Shares in THG soared as much as a quarter in early trading on Friday as investors cheered the prospect of a multibillion-pound bidding war for the online retailer, including a possible offer from property tycoon Nick Candy.
The market value of THG, the online health and beauty retailer formerly known as the Hut Group, leapt by almost £400m to £1.8bn after the company confirmed there had been three takeover approaches in recent weeks.
It said that it rejected a £2.07bn bid from two investment companies, Belerion Capital and King Street Capital Management, in a statement on Thursday night. It said it was the third such approach but has not revealed details of who made the previous two or how much was offered. Iain McDonald, Belerion’s co-founder and chief investment officer, is a THG non-executive director.
“The board of THG notes the recent press speculation and confirms that it received a third unsolicited, highly preliminary and indicative non-binding proposal of 170 pence per share,” the company said.
“The board of THG considered the proposal, together with its financial and legal advisers, and concluded that it significantly undervalued the company and its future prospects, and accordingly unanimously rejected the proposal.”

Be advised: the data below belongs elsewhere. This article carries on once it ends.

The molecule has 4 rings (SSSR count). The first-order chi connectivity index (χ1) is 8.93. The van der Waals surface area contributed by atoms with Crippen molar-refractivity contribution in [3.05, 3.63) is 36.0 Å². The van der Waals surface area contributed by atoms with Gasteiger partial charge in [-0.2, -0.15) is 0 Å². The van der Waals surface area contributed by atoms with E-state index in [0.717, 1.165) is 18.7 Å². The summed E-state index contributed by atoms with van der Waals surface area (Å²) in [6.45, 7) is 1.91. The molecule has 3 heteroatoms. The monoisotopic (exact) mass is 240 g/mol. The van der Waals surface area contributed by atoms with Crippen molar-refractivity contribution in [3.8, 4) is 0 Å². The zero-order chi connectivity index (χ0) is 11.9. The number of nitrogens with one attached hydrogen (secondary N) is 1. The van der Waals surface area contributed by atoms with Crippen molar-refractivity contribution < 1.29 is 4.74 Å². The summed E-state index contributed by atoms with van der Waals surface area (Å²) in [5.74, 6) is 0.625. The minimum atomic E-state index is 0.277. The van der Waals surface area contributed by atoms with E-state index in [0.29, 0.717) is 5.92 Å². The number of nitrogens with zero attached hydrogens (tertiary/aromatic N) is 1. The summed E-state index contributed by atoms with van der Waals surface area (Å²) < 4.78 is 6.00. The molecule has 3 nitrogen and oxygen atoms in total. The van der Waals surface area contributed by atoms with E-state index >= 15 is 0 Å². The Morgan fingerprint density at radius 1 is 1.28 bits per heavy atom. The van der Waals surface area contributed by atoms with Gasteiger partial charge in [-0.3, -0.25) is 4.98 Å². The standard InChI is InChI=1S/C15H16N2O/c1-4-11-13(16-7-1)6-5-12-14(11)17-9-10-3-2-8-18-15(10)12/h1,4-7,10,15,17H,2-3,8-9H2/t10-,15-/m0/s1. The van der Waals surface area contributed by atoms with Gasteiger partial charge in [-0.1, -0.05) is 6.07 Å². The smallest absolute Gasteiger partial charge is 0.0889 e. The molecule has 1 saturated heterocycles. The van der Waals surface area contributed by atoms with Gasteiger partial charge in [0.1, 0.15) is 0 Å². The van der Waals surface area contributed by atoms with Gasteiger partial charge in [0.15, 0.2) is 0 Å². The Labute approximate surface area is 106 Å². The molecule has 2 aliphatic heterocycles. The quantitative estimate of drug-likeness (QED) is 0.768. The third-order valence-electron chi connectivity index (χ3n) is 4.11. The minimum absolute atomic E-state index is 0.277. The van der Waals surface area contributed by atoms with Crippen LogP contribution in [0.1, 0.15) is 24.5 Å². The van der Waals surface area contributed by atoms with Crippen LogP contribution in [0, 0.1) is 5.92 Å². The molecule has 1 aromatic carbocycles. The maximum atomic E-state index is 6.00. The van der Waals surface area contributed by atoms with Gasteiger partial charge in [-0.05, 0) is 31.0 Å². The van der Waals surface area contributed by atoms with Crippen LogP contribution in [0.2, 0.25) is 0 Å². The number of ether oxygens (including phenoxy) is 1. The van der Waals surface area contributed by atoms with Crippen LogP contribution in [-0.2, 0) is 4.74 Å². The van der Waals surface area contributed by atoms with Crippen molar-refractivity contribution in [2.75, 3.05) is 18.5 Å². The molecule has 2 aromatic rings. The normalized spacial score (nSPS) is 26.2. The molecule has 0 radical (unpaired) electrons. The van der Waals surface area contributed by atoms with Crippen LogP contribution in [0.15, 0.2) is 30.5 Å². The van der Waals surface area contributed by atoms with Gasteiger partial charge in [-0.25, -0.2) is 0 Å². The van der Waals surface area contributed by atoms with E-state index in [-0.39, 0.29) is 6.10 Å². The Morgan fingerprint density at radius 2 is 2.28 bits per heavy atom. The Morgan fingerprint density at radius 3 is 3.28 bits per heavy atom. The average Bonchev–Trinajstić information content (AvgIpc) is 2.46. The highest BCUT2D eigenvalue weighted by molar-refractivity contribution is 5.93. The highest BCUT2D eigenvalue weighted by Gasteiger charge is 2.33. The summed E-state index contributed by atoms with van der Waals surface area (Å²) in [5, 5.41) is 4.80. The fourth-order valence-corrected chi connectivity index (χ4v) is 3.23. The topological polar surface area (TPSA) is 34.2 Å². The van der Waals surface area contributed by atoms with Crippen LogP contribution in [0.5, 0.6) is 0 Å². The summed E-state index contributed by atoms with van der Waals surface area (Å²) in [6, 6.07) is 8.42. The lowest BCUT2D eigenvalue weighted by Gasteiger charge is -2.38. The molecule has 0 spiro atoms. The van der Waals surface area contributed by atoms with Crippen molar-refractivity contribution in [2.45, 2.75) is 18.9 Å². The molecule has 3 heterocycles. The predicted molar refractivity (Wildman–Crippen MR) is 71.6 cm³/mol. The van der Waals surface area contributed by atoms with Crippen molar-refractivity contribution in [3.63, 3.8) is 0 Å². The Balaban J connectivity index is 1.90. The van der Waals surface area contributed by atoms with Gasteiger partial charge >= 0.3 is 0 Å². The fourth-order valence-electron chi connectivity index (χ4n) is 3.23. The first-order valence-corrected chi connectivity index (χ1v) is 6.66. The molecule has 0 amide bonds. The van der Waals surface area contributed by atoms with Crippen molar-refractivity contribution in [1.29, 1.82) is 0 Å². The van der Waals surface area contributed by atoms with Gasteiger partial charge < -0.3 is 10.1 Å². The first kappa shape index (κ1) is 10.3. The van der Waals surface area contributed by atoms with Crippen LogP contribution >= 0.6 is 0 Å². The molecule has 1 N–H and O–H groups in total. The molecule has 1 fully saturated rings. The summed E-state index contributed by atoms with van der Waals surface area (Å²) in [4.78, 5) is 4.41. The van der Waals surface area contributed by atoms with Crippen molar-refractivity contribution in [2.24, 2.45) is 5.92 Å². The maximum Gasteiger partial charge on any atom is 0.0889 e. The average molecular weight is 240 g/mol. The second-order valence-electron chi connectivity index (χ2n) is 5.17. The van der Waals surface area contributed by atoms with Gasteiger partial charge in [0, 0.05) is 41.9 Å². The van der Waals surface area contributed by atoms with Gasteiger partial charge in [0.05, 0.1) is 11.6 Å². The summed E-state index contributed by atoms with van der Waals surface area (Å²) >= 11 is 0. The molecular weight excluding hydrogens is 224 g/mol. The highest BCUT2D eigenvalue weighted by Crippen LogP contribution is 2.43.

THG’s confirmation of a third approach came hours after it emerged that Candy was considering making an offer for the e-commerce company. Under UK takeover rules, Belerion and King, Candy and the other unnamed suitors have until 16 June to make a formal offer or walk away. Candy is also a major investor in the London-listed podcast company Audioboom and the augmented reality business Blippar.
Any bid requires the backing of Matthew Moulding, the founder and chief executive of THG, who has a special share that allows him to veto any hostile offer. The company has said it intends to unwind the special share arrangement by the end of this year.
Last month, Manchester-based THG, which runs beauty and nutrition websites including Lookfantastic, Cult Beauty and Myprotein, said it had dismissed “numerous” recent takeover approaches as “unacceptable”.
The company’s share price closed at 116p on Thursday, down 4%, but soared to 144p in trading on Friday morning off the back of the bid speculation. The company floated at 500p in September 2020, and peaked at 837p last September.
THG is attempting to recover from a tough year when it faced criticism for allowing Moulding to serve as executive chair and chief executive, which is against best corporate governance practice.
The board also signed off on a deal that allowed Moulding to acquire a number of THG properties before leasing them back to the company for millions of pounds a year.
Last year the company reported a 35% increase in revenues to £2.2bn, helping push adjusted earnings up 7% at £161m. In its results for the first quarter of this year, THG’s revenues rose by 16% to £520m.